David Koresh and the Myth of the Alamo

Perhaps the long cult standoff could have happened anywhere, but there are unsettling reasons why it happened in Texas.

One day it was the star of David flag that snapped in the wind over David Koresh’s compound near Waco. The next day, after at least 86 people, including 17 children, had gone up in smoke, it was our own flag, Texas’ Lone Star, that flew at half-mast above the Ranch Apocalypse.

The sight of our flag presiding over the conquered compound was evidence of what many of us in Texas had tried to deny throughout the 51-day siege—that somehow this tragedy had its twisted roots on our common heritage. Like many people, I told myself that the standoff could have happened anywhere. Even though Koresh was a Texan, many of his followers came from Australia, Britain, and Hawaii. I took solace in the fact that a New Age religious sect—also driven by the possibility of an apocalyptic end to an evil world—has put down stakes in Montana, near Yellow Stone National Park. Jim Jones retreated with his followers and deadly Kool-Aid to the rotting jungles of Guyana. Neither Texas in general nor Waco in particular has the sole franchise on fervent, bellicose, religious wackos.

And yet hidden behind the wisps of smoke and the screen of death in the days following the inferno was the conflict that has long contributed to Texas’ historical burden—the conflict between the individual’s right to mete out his own brand of frontier justice and the community’s right to live in peace. In the end, it didn’t matter that Koresh could have isolated himself on a distant prairie outpost in any other state, just as in 1963 it didn’t matter that John F. Kennedy could have been assassinated anywhere. The fact is, both events happened here, and they are now part of the sorrow of our collective memory.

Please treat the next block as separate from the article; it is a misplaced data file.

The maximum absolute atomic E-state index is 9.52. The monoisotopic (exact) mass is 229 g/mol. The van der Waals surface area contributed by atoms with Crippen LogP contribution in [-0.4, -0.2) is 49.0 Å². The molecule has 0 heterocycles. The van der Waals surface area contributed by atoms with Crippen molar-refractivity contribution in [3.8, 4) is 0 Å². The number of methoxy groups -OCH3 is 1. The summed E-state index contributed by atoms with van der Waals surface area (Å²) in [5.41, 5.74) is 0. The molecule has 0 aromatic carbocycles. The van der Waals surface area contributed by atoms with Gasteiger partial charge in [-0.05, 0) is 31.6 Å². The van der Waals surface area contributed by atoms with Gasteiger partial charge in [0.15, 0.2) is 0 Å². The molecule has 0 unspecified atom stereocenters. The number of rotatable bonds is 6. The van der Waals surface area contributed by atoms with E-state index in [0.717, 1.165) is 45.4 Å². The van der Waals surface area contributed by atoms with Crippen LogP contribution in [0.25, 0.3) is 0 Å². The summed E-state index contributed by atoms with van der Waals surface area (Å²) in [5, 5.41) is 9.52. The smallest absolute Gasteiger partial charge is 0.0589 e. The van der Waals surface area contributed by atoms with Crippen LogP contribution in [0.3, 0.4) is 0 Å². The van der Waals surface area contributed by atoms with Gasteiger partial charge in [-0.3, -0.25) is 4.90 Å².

That memory begins with and is still dominated by the Alamo. Unfortunately there are comparisons between the Alamo and the Branch Dividian compound. On the surface, William Barrett Travis, who commanded the forces at the Alamo, and David Koresh had some things in common. Both had strong internal visions of themselves. Both were young men—Travis was 26, Koresh was 33—who led military operations. The morals of each were open to question. When Travis moved from Alabama to Texas, he left behind a pregnant wife and a child. He had many love affairs and found comfort with prostitutes; at least once he contracted a venereal disease. Koresh’s sexual predilections—his multiple partners, his pedophilia, his physical abuse—are by

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